Tag: Port of Seattle Commission

Rules Change Would Mandate In-Person Council Meetings; Port Candidate Was Sued for Alleged Role in Ponzi Scheme

1. City Councilmember Sara Nelson has proposed changes to council rules that would require all members to attend council meetings in person except in a limited list of circumstances, such as: If a council member has an infectious disease, if the meeting is at night or off-site, or if they are taking care of a sick family member or friend. Nelson’s proposed rule change would also require members who attend a meeting remotely to turn their video on during votes.

During a meeting of the council’s governance committee last week, Nelson said she appreciated the convenience of remote meetings but worried that they violated the spirit of the state Open Public Meetings Act. “Witnessing one’s representative or the governing body on screen is is not the same as seeing them in person, watching interactions among members, being able to share a glance or a smile with someone at the dais, and maybe even interact before the meeting,” Nelson said.

Remote attendance also discourages people from coming to see council meetings in public, Nelson added, “because why would somebody schlep all the way to City Hall when they could just watch a meeting on on Seattle Channel and then make a make public comment by phone?”

Committee chair Debora Juarez, who is immunocompromised and has attended council meetings remotely for most of the pandemic, said she agreed that in-person meetings are ideal but noted that exposure to COVID is still a safety issue, especially for people who are at higher risk of serious illness. “As a matter [of] principle, I don’t think that I can physically make eight people physically come to work every day and physically show up on the dais,” Juarez said. “I’m going to have to appeal to their judgment and defer to them.”

Juarez also noted that remote attendance has made life easier for council members with young children to balance their kids’ needs with their obligations as public officials, and has made public comment accessible to a more diverse group of voices, including people who are disabled, those with jobs they can’t leave in the middle of the day, and people who don’t want the hassle and expense of paying to park or using public transit to get downtown.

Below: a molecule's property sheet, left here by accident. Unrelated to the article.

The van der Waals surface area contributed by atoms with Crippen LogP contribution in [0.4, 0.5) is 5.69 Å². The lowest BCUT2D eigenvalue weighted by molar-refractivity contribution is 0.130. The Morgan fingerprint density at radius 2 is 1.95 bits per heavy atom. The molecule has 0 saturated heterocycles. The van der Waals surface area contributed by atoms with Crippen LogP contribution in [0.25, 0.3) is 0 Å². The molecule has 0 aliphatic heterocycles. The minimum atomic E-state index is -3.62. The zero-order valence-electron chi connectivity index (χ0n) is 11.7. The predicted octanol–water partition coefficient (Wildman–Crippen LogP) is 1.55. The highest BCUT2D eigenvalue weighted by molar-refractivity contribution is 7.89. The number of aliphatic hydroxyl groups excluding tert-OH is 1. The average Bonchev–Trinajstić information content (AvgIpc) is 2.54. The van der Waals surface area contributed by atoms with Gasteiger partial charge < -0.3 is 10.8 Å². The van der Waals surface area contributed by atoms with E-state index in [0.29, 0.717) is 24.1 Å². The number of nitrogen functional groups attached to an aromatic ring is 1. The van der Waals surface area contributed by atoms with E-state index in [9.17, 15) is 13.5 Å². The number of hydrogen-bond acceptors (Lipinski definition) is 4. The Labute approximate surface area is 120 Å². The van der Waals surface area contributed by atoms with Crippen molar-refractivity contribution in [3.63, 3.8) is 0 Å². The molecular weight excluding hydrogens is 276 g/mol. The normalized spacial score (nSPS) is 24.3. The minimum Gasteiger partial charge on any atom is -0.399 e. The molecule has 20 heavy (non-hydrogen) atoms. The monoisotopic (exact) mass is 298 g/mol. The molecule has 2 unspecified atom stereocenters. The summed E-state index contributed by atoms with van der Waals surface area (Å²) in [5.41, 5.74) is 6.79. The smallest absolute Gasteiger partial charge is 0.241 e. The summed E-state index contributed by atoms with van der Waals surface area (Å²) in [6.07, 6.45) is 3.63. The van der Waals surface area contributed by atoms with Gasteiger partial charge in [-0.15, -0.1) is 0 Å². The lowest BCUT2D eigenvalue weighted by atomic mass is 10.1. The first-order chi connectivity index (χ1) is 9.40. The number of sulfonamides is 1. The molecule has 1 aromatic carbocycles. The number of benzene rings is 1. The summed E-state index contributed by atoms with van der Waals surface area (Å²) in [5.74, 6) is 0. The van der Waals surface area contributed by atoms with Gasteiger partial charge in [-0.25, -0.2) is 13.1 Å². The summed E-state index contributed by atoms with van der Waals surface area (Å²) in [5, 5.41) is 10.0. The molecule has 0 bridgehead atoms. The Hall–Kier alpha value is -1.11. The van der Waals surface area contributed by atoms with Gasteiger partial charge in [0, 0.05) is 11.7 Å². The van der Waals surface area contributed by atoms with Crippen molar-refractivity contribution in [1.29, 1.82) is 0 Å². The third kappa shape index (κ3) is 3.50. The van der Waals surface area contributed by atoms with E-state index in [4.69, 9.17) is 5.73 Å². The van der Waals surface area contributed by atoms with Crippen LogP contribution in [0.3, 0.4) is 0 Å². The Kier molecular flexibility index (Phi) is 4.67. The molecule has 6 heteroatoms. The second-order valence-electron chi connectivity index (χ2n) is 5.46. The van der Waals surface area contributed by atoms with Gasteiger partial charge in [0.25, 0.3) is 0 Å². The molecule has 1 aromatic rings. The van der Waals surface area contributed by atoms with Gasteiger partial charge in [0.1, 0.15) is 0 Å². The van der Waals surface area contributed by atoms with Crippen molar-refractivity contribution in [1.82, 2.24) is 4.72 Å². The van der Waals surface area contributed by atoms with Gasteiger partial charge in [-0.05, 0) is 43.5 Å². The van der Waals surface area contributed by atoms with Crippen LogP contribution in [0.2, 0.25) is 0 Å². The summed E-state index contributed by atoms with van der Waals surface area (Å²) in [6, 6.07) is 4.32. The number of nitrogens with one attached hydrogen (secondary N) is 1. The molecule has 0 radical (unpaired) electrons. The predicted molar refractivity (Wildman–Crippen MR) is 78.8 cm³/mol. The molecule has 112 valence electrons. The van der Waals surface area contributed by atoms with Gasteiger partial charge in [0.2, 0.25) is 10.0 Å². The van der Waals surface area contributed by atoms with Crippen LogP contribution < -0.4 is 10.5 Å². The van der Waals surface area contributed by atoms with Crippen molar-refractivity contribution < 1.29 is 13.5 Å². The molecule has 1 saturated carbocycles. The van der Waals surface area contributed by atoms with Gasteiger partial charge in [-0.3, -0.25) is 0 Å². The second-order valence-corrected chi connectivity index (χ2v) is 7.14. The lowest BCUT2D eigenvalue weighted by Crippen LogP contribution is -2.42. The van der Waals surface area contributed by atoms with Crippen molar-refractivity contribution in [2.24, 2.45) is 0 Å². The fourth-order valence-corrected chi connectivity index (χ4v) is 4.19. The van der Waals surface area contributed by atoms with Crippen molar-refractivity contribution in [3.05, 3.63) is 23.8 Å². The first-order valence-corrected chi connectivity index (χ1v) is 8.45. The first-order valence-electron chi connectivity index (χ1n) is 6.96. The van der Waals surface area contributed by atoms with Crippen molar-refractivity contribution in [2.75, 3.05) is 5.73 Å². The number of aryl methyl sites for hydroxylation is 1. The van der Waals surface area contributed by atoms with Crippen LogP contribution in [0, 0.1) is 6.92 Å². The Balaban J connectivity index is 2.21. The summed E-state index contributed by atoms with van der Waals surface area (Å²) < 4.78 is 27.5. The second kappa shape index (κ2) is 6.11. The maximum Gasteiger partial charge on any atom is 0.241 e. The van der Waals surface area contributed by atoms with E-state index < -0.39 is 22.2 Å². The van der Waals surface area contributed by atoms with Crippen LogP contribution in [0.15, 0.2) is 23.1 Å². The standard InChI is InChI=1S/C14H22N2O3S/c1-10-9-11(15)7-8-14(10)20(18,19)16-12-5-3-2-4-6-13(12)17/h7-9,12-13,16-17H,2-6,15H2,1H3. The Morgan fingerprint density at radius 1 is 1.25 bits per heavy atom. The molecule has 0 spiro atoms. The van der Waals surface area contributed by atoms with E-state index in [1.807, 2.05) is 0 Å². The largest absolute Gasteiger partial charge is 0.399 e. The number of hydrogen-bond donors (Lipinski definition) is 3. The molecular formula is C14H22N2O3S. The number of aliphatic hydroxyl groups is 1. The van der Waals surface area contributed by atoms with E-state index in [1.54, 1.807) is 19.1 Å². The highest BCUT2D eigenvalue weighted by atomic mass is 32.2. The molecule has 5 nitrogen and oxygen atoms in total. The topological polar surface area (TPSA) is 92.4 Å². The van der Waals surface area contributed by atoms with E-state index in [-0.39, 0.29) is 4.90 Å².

A work group that considered the proposed rule changes, including another rule (backed by Juarez) that would restrict public comment in council committees to items on the agenda, kept Nelson’s proposal on the table but did not include it in the underlying legislation, meaning Nelson would need to convince her colleagues to put the language in the bill. The committee rejected outright a separate proposal that would have required the Seattle Channel to broadcast the faces of people who comment remotely.

2. The campaign website for Jesse Tam, a former banker who’s running for the Port of Seattle Commission seat currently held by Fred Felleman, touts Tam’s financial and banking experience, noting that he “successfully organized and launched the first international private banking practice in the State of Washington” and “provided services for his banking clients between the Pacific Rim and many European nations” before “departing from the banking industry” for a new career in real estate.

In an email to PubliCola, Tam called the lawsuit a “frivolous civil lawsuit that was filed by a foreign unknown organization” and noted that it was dismissed with prejudice. The terms of the settlement are still confidential.

That description omits the incident that preceded Tam’s departure from banking: A massive lawsuit, filed on behalf 4,200 Indonesian investors, alleging that the bank Tam founded, Regal Financial Bank, helped promote a massive Ponzi scheme that defrauded clients of up to $600 million. The investors sued Tam and his bank for $175 million for their alleged involvement in the scheme. Tam’s bank settled for an undisclosed amount, and Tam has consistently denied any wrongdoing.

In an email to PubliCola, Tam called the lawsuit a “frivolous civil lawsuit that was filed by a foreign unknown organization” and noted that it was dismissed with prejudice. The terms of the settlement are still confidential.

According to a report from the Seattle P-I in 2009, Tam founded Regal Financial Bank in 2001, aided by money from a firm called Dressel Investments, which won over clients, many of them new to investing, by promising incredible returns of 24 to 28 percent. But “during the six years that followed, nearly all of the at least $300 million taken in by the company was used to repay other investors,” the P-I reported—a classic Ponzi scheme.

The lawsuit claimed that Tam “had full and complete knowledge” of the Ponzi scheme, traveled to Indonesia with a Dressel partner, and used the money Dressel took in from these investors to start his bank in 2001. “Dressel continued to be an important client at the bank until 2006, when the alleged Ponzi scheme began to collapse,” Northwest Asian Weekly reported in 2011.

Tam left the bank in 2009 and says his departure came “during the midst of the global financial crisis and had no association with the lawsuit. Regal Financial Bank was merged with Northwest Bank in Seattle in January of 2015 and it is currently operating in downtown Seattle,” he said. Tam currently runs an financial management consulting firm.